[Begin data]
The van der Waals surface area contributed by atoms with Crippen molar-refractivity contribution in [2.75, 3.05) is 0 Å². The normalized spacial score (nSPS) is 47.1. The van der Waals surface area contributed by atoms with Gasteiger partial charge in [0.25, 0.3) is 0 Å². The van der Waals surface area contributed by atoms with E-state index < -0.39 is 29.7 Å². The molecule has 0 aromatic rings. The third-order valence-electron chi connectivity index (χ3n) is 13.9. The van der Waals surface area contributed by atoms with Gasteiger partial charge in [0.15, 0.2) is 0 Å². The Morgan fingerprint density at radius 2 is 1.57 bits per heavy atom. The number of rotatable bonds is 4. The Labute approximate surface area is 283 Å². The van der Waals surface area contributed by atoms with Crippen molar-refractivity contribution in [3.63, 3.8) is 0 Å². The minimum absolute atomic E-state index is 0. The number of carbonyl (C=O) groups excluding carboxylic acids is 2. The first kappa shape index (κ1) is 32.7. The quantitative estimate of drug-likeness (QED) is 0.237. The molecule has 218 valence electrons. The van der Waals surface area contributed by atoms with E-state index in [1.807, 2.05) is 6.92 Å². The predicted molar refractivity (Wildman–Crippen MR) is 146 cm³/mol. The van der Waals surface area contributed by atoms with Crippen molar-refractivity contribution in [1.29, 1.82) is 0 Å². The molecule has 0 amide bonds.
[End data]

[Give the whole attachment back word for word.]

The van der Waals surface area contributed by atoms with Crippen molar-refractivity contribution in [2.75, 3.05) is 0 Å². The normalized spacial score (nSPS) is 47.1. The van der Waals surface area contributed by atoms with Gasteiger partial charge in [0.25, 0.3) is 0 Å². The van der Waals surface area contributed by atoms with E-state index < -0.39 is 29.7 Å². The molecule has 0 aromatic rings. The third-order valence-electron chi connectivity index (χ3n) is 13.9. The van der Waals surface area contributed by atoms with Gasteiger partial charge in [0.15, 0.2) is 0 Å². The Morgan fingerprint density at radius 2 is 1.57 bits per heavy atom. The number of rotatable bonds is 4. The Labute approximate surface area is 283 Å². The van der Waals surface area contributed by atoms with Crippen molar-refractivity contribution in [3.63, 3.8) is 0 Å². The minimum absolute atomic E-state index is 0. The number of carbonyl (C=O) groups excluding carboxylic acids is 2. The first kappa shape index (κ1) is 32.7. The quantitative estimate of drug-likeness (QED) is 0.237. The molecule has 218 valence electrons. The van der Waals surface area contributed by atoms with E-state index in [1.807, 2.05) is 6.92 Å². The predicted molar refractivity (Wildman–Crippen MR) is 146 cm³/mol. The van der Waals surface area contributed by atoms with Crippen molar-refractivity contribution in [1.29, 1.82) is 0 Å². The molecule has 0 amide bonds.